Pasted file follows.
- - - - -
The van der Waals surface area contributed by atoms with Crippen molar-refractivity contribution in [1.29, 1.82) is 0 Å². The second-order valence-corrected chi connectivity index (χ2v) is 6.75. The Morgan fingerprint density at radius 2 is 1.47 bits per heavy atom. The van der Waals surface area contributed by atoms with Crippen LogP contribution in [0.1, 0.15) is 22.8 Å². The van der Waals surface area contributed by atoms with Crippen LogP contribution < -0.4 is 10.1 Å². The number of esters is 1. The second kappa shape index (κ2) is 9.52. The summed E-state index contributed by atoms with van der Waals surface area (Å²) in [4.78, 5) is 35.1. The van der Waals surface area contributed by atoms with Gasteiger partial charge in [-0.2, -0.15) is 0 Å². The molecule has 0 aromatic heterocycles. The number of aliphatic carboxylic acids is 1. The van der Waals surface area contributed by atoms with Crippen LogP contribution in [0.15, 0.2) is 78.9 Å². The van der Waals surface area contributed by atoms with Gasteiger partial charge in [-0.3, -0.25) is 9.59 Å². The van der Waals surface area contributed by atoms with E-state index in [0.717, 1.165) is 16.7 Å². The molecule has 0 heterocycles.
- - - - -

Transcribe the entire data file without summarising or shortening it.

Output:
The van der Waals surface area contributed by atoms with Crippen molar-refractivity contribution in [1.29, 1.82) is 0 Å². The second-order valence-corrected chi connectivity index (χ2v) is 6.75. The Morgan fingerprint density at radius 2 is 1.47 bits per heavy atom. The van der Waals surface area contributed by atoms with Crippen LogP contribution in [0.1, 0.15) is 22.8 Å². The van der Waals surface area contributed by atoms with Crippen LogP contribution < -0.4 is 10.1 Å². The number of esters is 1. The second kappa shape index (κ2) is 9.52. The summed E-state index contributed by atoms with van der Waals surface area (Å²) in [4.78, 5) is 35.1. The van der Waals surface area contributed by atoms with Gasteiger partial charge in [-0.2, -0.15) is 0 Å². The molecule has 0 aromatic heterocycles. The number of aliphatic carboxylic acids is 1. The van der Waals surface area contributed by atoms with Crippen LogP contribution in [0.15, 0.2) is 78.9 Å². The van der Waals surface area contributed by atoms with Gasteiger partial charge in [-0.3, -0.25) is 9.59 Å². The van der Waals surface area contributed by atoms with E-state index in [0.717, 1.165) is 16.7 Å². The molecule has 0 heterocycles.